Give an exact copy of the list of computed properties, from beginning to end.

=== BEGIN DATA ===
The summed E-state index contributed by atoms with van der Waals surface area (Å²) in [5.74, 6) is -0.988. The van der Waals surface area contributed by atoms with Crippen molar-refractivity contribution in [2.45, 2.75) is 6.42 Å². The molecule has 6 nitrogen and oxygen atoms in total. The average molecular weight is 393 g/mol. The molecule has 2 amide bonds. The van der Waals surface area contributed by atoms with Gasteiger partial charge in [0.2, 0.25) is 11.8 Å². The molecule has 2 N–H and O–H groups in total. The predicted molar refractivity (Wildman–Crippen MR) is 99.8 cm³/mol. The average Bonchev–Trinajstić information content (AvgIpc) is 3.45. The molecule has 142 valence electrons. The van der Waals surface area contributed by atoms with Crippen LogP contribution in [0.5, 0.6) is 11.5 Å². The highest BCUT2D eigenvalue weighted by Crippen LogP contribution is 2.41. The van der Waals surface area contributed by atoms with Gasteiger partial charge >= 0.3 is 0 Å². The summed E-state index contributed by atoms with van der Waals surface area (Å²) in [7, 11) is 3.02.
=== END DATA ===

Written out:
The summed E-state index contributed by atoms with van der Waals surface area (Å²) in [5.74, 6) is -0.988. The van der Waals surface area contributed by atoms with Crippen molar-refractivity contribution in [2.45, 2.75) is 6.42 Å². The molecule has 6 nitrogen and oxygen atoms in total. The average molecular weight is 393 g/mol. The molecule has 2 amide bonds. The van der Waals surface area contributed by atoms with Gasteiger partial charge in [0.2, 0.25) is 11.8 Å². The molecule has 2 N–H and O–H groups in total. The predicted molar refractivity (Wildman–Crippen MR) is 99.8 cm³/mol. The average Bonchev–Trinajstić information content (AvgIpc) is 3.45. The molecule has 142 valence electrons. The van der Waals surface area contributed by atoms with Crippen LogP contribution in [0.5, 0.6) is 11.5 Å². The highest BCUT2D eigenvalue weighted by Crippen LogP contribution is 2.41. The van der Waals surface area contributed by atoms with Gasteiger partial charge >= 0.3 is 0 Å². The summed E-state index contributed by atoms with van der Waals surface area (Å²) in [7, 11) is 3.02.